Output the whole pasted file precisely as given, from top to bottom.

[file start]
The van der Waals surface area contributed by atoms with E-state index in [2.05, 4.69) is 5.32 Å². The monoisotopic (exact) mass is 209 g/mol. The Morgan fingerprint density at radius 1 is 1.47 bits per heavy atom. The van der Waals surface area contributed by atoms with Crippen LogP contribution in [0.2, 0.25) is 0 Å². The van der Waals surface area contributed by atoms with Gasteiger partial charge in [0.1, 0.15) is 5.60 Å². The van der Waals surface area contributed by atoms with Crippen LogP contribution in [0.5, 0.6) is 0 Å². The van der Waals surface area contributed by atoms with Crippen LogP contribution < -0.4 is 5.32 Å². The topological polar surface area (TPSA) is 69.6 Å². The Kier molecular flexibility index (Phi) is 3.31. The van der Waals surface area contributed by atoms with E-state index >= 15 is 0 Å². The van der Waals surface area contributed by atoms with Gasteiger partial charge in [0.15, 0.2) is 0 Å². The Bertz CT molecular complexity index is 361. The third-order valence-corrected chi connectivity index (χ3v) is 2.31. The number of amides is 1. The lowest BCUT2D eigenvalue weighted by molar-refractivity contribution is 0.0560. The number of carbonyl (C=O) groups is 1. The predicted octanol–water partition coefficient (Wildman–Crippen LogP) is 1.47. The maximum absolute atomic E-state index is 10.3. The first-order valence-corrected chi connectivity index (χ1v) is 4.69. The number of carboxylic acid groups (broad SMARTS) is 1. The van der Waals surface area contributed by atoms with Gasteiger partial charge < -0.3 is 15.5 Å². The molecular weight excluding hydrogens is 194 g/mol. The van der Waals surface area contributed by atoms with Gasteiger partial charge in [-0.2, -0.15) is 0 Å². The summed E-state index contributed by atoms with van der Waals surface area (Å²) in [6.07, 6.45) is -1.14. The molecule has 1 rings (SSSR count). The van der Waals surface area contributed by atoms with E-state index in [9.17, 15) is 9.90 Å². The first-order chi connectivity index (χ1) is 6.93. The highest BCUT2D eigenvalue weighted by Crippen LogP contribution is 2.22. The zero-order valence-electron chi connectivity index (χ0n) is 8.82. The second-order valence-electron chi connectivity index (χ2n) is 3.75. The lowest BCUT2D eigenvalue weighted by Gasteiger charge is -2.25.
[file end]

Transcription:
The van der Waals surface area contributed by atoms with E-state index in [2.05, 4.69) is 5.32 Å². The monoisotopic (exact) mass is 209 g/mol. The Morgan fingerprint density at radius 1 is 1.47 bits per heavy atom. The van der Waals surface area contributed by atoms with Crippen LogP contribution in [0.2, 0.25) is 0 Å². The van der Waals surface area contributed by atoms with Gasteiger partial charge in [0.1, 0.15) is 5.60 Å². The van der Waals surface area contributed by atoms with Crippen LogP contribution in [0.5, 0.6) is 0 Å². The van der Waals surface area contributed by atoms with Crippen LogP contribution < -0.4 is 5.32 Å². The topological polar surface area (TPSA) is 69.6 Å². The Kier molecular flexibility index (Phi) is 3.31. The van der Waals surface area contributed by atoms with E-state index >= 15 is 0 Å². The van der Waals surface area contributed by atoms with Gasteiger partial charge in [0.15, 0.2) is 0 Å². The Bertz CT molecular complexity index is 361. The third-order valence-corrected chi connectivity index (χ3v) is 2.31. The number of amides is 1. The lowest BCUT2D eigenvalue weighted by molar-refractivity contribution is 0.0560. The number of carbonyl (C=O) groups is 1. The predicted octanol–water partition coefficient (Wildman–Crippen LogP) is 1.47. The maximum absolute atomic E-state index is 10.3. The first-order valence-corrected chi connectivity index (χ1v) is 4.69. The number of carboxylic acid groups (broad SMARTS) is 1. The van der Waals surface area contributed by atoms with Gasteiger partial charge < -0.3 is 15.5 Å². The molecular weight excluding hydrogens is 194 g/mol. The van der Waals surface area contributed by atoms with Gasteiger partial charge in [-0.2, -0.15) is 0 Å². The summed E-state index contributed by atoms with van der Waals surface area (Å²) in [6.07, 6.45) is -1.14. The molecule has 1 rings (SSSR count). The van der Waals surface area contributed by atoms with E-state index in [9.17, 15) is 9.90 Å². The first-order chi connectivity index (χ1) is 6.93. The highest BCUT2D eigenvalue weighted by Crippen LogP contribution is 2.22. The zero-order valence-electron chi connectivity index (χ0n) is 8.82. The second-order valence-electron chi connectivity index (χ2n) is 3.75. The lowest BCUT2D eigenvalue weighted by Gasteiger charge is -2.25.